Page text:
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Using the language of film & theater to entice new players in FMV game  Erica

Using the language of film & theater to entice new players in FMV game Erica

September 24, 2019 | By Steven T. Wright

September 24, 2019 | By Steven T. Wright
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More: Console/PC, Design



Jack Attridge just spent the last few years of his life making an FMV game, Erica, but he’d prefer if you didn’t point that out to him -- or at least, not in those exact words.

It’s not that he’s ashamed of his work; by all rights, he’s quite happy with it, and it released to mostly positive reviews earlier this month. It’s that he just doesn’t like that term that much, owing to its somewhat checkered past. Moreover, there’s a bigger problem at play here: he doesn’t even really like that style of game at all.

“I mean, there’s the fact that the genre descriptor is part of a bygone era, and no one knows what it even means anymore,” he says, laughing. “But, honestly, if you’re going to ask me to sit here and list some of my favorite FMV games, I’m not sure I can name a single one.”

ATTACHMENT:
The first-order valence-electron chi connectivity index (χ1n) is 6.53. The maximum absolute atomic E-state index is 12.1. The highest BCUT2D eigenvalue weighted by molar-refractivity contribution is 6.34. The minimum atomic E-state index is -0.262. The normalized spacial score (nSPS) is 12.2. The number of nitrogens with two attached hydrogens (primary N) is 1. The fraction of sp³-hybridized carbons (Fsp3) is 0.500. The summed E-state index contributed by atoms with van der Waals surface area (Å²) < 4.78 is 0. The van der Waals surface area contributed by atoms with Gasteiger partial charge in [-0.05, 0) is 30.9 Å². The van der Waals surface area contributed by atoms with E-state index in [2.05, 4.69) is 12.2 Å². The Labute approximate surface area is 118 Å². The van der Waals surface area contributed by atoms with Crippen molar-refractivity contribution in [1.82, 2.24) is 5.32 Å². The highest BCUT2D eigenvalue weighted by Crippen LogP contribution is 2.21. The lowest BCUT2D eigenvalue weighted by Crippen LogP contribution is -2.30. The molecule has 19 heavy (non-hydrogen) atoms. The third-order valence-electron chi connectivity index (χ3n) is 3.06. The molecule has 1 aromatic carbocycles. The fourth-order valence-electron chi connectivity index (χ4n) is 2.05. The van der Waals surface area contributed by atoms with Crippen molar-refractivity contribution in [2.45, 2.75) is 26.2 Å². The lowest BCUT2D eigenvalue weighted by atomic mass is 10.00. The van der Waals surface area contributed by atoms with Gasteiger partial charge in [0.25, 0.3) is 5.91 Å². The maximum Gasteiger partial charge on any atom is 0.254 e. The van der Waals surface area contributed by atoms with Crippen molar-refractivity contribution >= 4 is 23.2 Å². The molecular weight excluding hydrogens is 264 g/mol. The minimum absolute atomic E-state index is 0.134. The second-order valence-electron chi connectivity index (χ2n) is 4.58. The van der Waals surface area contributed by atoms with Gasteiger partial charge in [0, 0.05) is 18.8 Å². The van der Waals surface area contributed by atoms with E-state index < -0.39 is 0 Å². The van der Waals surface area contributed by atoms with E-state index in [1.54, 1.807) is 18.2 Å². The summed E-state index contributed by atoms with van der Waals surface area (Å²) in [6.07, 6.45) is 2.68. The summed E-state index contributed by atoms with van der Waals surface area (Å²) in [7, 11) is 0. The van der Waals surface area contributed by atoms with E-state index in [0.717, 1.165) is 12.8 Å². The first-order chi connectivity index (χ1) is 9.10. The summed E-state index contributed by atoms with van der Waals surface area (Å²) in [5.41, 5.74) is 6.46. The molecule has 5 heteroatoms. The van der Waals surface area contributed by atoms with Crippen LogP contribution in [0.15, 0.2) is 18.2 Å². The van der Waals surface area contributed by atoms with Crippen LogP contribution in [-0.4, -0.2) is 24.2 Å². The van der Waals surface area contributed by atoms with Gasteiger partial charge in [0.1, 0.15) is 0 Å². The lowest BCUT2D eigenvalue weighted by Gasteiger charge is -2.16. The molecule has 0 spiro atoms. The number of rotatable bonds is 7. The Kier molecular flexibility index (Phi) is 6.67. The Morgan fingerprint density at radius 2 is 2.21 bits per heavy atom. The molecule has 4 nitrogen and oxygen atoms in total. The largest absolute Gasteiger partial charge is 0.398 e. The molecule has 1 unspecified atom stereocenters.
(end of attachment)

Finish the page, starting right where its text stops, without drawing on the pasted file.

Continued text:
To Attridge, that isn’t a problem. Touted as a generational leap for FMV games - or, as Attridge would put it, the interactive film genre - on the surface, nothing about Flavourworks’ Erica stands out as wildly inventive, save for its suggestion that you use a linked smartphone to play it rather than the traditional controller. But, as Attridge points out, that’s exactly the point.

“We wanted to make an interactive film, not because we were huge fans of old FMV games, but because we felt there was a big opportunity there," he explains. "No one was making the sorts of decisions I wanted to see, so I just said, well, we can do it ourselves...A lot of them are very subtle in nature. I doubt most people who play Erica will notice them, at least directly, but I think they’ll feel the difference.”

Designing an interactive film for game fans and new players alike

Early on in development, Attridge sat down with his team and set some ground rules for the project that radically increased the amount of time and exertion applied before they could arrive at the finished product. Many of these decisions stemmed from his own idiosyncratic frustrations with what he views as the limitations of not only FMV games, but narrative games as a whole. While they vary in complexity, according to Attridge, they all point to a singular axiom: that story games focus too heavily on existing video game players as their core audience, when they represent a tremendous opportunity to bring new players into the fold.

“My main goal was to make a game that my mom or my dad would play without looking to me for advice, or stopping to check their phone,” he says. “I’ve shown members of my family games that I’ve worked on before, and it just never worked. With Erica, I wanted to use the familiar language of film to basically bring people in, to ease the phobia of games.”